I know a lady who is incredibly gifted when it comes to people and talent - Sarah Duggan. She once told me
"Sarah, don't have a talent pool. Think about talent as you would a valuable resource like revenue. Without revenue you have no business. Think about building talent pipeline - not pool".
It's always stuck with me and subsequently I'm building Tribal around that very philosophy - building an extended tribe of contractors (pipeline) who then may or may not move into the core tribe (employees).
But where do you find talent?
Well, the logical place would be to advertise a job on career sites. Maybe offer an employee incentive scheme internally. Perhaps even hire a headhunting agency.
I'm no recruitment expert but when I read articles like the one below, it makes me think that employee advocacy could have a huge impact.
Research shows that employee referred candidates:
47% of referred employees stay in your company for at least 3 years compared to job boards (14%)
Come in 55% faster than those sourced through career sites
Are cheaper to hire - up to 75% cost reductions can be generated via inbound recruitment strategies
Are quicker to process - a referred candidate takes about 29 days to complete compared to job posts (39 days) and career portals (55 days)
On the surface, this looks to be the most sensible choice. Why would you not drive all your recruitment this way?
The issue is reach. Currently only 6.9% of all applications come via employees - in most cases, this is not enough to fill the talent pipeline.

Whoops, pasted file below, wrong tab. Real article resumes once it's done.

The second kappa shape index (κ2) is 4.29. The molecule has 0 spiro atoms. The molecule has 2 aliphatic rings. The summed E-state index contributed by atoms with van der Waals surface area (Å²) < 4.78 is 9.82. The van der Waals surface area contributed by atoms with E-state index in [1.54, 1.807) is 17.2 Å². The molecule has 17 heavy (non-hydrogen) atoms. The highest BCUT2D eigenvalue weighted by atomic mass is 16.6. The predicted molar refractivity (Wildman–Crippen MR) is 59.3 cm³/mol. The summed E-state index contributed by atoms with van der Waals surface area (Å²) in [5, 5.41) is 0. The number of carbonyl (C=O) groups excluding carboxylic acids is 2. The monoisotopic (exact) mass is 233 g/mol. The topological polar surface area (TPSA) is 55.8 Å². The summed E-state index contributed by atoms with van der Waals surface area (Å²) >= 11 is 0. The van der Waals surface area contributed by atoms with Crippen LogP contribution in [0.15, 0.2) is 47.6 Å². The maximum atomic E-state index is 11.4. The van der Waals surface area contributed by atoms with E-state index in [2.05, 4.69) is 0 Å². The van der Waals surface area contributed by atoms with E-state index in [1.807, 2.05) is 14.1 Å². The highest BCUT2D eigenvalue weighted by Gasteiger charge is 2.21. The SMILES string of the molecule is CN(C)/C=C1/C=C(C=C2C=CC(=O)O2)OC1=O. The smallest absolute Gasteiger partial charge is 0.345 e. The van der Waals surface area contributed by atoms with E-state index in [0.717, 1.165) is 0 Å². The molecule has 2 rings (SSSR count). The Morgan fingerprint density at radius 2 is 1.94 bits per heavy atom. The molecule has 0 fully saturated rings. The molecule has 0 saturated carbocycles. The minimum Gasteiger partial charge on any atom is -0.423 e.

What do you need? Reach and scale.
When the collective average of your employee social media channels are 10x the size of your brand social media followers, you need not look much further than to your employee advocacy program as a source of scale.
46% referred candidates stay in your company for at least 3 years – but just 6.9% resumes come via referrals. Employee referrals are a time-honored hiring route – imagine the co-founders of a tech startup, looking to hire their third employee. Or a large organization with high retention rates, where recruitment has plateaued at senior levels. Does it make sense to wade through tens of career sites and hundreds of resumes, to choose that one, ideal employee? Referrals are a great way to fill positions with user-specific requirements, while also cutting down on costs and timelines. Employees hired via referrals come in 55% faster than those sourced through career sites and this could make a world of difference for competitive firms, tight schedules, and demanding product development pipelines .